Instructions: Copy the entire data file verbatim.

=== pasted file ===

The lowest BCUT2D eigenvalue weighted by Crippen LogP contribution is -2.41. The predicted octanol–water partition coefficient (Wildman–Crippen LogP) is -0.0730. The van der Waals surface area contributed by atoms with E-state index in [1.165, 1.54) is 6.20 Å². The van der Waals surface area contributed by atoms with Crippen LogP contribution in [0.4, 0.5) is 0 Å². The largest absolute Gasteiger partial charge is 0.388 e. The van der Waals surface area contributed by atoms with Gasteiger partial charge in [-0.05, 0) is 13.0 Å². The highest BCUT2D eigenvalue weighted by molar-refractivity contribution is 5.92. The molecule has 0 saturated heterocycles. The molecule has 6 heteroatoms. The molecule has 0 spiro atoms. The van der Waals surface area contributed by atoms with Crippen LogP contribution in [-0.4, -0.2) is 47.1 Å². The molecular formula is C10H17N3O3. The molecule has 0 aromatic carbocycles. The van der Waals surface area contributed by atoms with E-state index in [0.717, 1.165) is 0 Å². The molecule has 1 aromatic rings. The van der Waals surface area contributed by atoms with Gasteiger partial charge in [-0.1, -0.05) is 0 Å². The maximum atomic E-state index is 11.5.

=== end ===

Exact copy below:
The lowest BCUT2D eigenvalue weighted by Crippen LogP contribution is -2.41. The predicted octanol–water partition coefficient (Wildman–Crippen LogP) is -0.0730. The van der Waals surface area contributed by atoms with E-state index in [1.165, 1.54) is 6.20 Å². The van der Waals surface area contributed by atoms with Crippen LogP contribution in [0.4, 0.5) is 0 Å². The largest absolute Gasteiger partial charge is 0.388 e. The van der Waals surface area contributed by atoms with Gasteiger partial charge in [-0.05, 0) is 13.0 Å². The highest BCUT2D eigenvalue weighted by molar-refractivity contribution is 5.92. The molecule has 0 saturated heterocycles. The molecule has 6 heteroatoms. The molecule has 0 spiro atoms. The van der Waals surface area contributed by atoms with Crippen LogP contribution in [-0.4, -0.2) is 47.1 Å². The molecular formula is C10H17N3O3. The molecule has 0 aromatic carbocycles. The van der Waals surface area contributed by atoms with E-state index in [0.717, 1.165) is 0 Å². The molecule has 1 aromatic rings. The van der Waals surface area contributed by atoms with Gasteiger partial charge in [-0.1, -0.05) is 0 Å². The maximum atomic E-state index is 11.5.